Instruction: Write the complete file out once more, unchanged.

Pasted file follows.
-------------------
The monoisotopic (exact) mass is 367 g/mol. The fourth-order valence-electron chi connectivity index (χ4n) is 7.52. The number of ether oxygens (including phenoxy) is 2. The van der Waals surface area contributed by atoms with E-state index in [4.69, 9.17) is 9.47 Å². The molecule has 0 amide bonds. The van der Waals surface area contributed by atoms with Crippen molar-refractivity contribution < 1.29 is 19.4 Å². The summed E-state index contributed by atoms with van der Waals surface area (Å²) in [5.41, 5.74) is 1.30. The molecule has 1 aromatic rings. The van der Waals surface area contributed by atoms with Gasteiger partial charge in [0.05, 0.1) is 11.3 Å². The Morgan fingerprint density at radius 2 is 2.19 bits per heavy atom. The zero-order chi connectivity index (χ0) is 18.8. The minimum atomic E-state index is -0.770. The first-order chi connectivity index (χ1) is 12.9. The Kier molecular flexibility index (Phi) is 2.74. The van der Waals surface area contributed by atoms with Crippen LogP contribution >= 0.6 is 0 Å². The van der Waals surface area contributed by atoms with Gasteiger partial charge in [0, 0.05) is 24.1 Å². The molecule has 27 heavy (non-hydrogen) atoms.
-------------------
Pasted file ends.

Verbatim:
The monoisotopic (exact) mass is 367 g/mol. The fourth-order valence-electron chi connectivity index (χ4n) is 7.52. The number of ether oxygens (including phenoxy) is 2. The van der Waals surface area contributed by atoms with E-state index in [4.69, 9.17) is 9.47 Å². The molecule has 0 amide bonds. The van der Waals surface area contributed by atoms with Crippen molar-refractivity contribution < 1.29 is 19.4 Å². The summed E-state index contributed by atoms with van der Waals surface area (Å²) in [5.41, 5.74) is 1.30. The molecule has 1 aromatic rings. The van der Waals surface area contributed by atoms with Gasteiger partial charge in [0.05, 0.1) is 11.3 Å². The Morgan fingerprint density at radius 2 is 2.19 bits per heavy atom. The zero-order chi connectivity index (χ0) is 18.8. The minimum atomic E-state index is -0.770. The first-order chi connectivity index (χ1) is 12.9. The Kier molecular flexibility index (Phi) is 2.74. The van der Waals surface area contributed by atoms with Crippen LogP contribution >= 0.6 is 0 Å². The van der Waals surface area contributed by atoms with Gasteiger partial charge in [0, 0.05) is 24.1 Å². The molecule has 27 heavy (non-hydrogen) atoms.